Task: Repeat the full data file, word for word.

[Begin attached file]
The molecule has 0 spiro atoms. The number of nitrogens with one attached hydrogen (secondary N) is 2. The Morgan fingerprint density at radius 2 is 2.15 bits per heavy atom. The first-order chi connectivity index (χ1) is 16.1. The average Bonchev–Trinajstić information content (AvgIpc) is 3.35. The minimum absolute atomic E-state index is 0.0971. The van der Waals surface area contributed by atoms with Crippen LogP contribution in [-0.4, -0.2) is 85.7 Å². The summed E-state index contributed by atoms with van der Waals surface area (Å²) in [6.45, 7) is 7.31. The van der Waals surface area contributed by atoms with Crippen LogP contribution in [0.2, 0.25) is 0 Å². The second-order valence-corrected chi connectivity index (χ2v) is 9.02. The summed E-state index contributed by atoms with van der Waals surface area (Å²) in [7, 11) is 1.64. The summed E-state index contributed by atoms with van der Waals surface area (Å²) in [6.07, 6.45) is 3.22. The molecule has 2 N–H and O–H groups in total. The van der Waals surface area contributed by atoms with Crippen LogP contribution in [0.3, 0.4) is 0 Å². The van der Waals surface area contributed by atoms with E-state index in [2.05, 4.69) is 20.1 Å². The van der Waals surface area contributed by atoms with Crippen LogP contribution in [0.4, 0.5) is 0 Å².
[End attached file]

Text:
The molecule has 0 spiro atoms. The number of nitrogens with one attached hydrogen (secondary N) is 2. The Morgan fingerprint density at radius 2 is 2.15 bits per heavy atom. The first-order chi connectivity index (χ1) is 16.1. The average Bonchev–Trinajstić information content (AvgIpc) is 3.35. The minimum absolute atomic E-state index is 0.0971. The van der Waals surface area contributed by atoms with Crippen LogP contribution in [-0.4, -0.2) is 85.7 Å². The summed E-state index contributed by atoms with van der Waals surface area (Å²) in [6.45, 7) is 7.31. The van der Waals surface area contributed by atoms with Crippen LogP contribution in [0.2, 0.25) is 0 Å². The second-order valence-corrected chi connectivity index (χ2v) is 9.02. The summed E-state index contributed by atoms with van der Waals surface area (Å²) in [7, 11) is 1.64. The summed E-state index contributed by atoms with van der Waals surface area (Å²) in [6.07, 6.45) is 3.22. The molecule has 2 N–H and O–H groups in total. The van der Waals surface area contributed by atoms with Crippen LogP contribution in [0.3, 0.4) is 0 Å². The van der Waals surface area contributed by atoms with E-state index in [2.05, 4.69) is 20.1 Å². The van der Waals surface area contributed by atoms with Crippen LogP contribution in [0.4, 0.5) is 0 Å².